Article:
Stenson was able to put that disaster behind him on Friday, shooting a second-straight 71. Following that with a 70 on Saturday, Stenson is one of only three players to go under par in all three rounds (Bubba Watson and Matt Kuchar are the other two).
What doesn't bode well for Henrik starting Sunday, however, is he has failed to break 70 in his first 21 rounds at Augusta.
Hard to make a case for this one of the two Swedes on the leaderboard.
Westwood has developed a reputation for being in the bridal party but never saying, "I do" at the majors.
Lee owns 33 titles here and abroad and knocked on the door of a coveted major championship three times last year, finishing third at the U.S. Open, eighth at the PGA and 11th at the Masters.
He has shot his Masters-low 67 once in each of the last three years. A second one on Sunday, or better, could put him right there again.
But in all likelihood, that'll be him, three or four to the right of the groom in the wedding photo.
If the former Georgia Tech golfer is going to win this Masters, chances are it will be in a playoff. Kuchar owns three career PGA Tour victories, and the last two have come via the playoff route.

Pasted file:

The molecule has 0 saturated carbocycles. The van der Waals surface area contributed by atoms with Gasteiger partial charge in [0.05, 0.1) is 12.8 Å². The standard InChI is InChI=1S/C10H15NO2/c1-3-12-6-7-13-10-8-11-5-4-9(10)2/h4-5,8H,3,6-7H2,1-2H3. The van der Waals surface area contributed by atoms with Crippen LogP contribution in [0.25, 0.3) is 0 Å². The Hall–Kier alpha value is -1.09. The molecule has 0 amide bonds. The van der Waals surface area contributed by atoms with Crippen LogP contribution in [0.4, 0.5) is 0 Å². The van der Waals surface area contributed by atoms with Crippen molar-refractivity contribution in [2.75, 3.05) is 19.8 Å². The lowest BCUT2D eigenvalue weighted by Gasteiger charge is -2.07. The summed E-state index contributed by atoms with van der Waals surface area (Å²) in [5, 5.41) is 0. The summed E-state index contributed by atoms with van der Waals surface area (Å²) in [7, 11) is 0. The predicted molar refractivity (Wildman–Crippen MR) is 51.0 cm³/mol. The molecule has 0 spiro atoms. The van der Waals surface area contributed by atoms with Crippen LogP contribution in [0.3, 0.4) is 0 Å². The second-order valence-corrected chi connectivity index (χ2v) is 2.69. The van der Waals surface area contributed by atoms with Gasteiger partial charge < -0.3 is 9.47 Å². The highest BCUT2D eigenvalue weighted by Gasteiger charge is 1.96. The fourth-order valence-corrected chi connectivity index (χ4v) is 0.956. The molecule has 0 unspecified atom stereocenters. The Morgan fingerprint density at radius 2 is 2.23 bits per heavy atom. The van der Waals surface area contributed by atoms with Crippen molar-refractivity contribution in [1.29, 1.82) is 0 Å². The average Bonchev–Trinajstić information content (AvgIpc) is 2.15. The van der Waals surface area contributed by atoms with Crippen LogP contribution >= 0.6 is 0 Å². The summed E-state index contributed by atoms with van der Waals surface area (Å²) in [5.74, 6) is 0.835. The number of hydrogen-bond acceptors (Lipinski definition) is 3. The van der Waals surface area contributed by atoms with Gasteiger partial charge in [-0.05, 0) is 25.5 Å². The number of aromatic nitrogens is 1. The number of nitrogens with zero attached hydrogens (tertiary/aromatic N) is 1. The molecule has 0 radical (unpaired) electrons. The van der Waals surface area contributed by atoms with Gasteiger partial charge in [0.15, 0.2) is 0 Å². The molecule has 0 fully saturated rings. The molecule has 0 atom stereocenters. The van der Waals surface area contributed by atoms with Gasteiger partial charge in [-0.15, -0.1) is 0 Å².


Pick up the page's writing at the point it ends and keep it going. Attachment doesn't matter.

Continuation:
Matt has never cracked the top 20 at Augusta. His play this week has been steady, if not spectacular. Over the last 50 holes he has only three bogies.
Kuchar will need to shoot his best round ever at Augusta to have a chance on Sunday. To date he hasn't bettered 68. That won't get it done.
About 95 percent of Saturday's players would like to have Bubba's tee-to-green game.
Bubba has birdied five of the last six par fives and will need to continue that run on Sunday if he is to contend for this Masters championship.
The biggest problem likely facing Watson in the fourth round is the continuing drying out of Augusta National's greens. Bubba's putting has looked very tentative at times the past three days. While pin placements will be in their familiar fourth-round positions, some of which are very accessible, a player struggling with his putting through the first three rounds doesn't figure to reverse that trend on Sunday at Augusta.
With the exception of Phil Mickelson, or maybe Hunter Mahan, Bubba Watson seems the guy most likely to be able to go very low at Augusta on Sunday. It probably won't happen, but if someone's going to break Nick Price's and Greg Norman's course record 63 someday, Bubba's as good a bet as there is right now.
Of the top three players on the leaderboard, Louis Oosthuizen is the most-recent winner of a major championship. He also owns the most orthodox swing of the threesome, something that should, in theory at least, benefit him in pressure-filled situations.
The 2010 British Open Championship winner, Oosthuizen has a reputation on tour for being unflappable. At St.Andrews, Oosthuizen won by seven shots, not really testing his nerves. Sunday will mark the first time in his four Masters' visits that Louis will be playing the fourth round.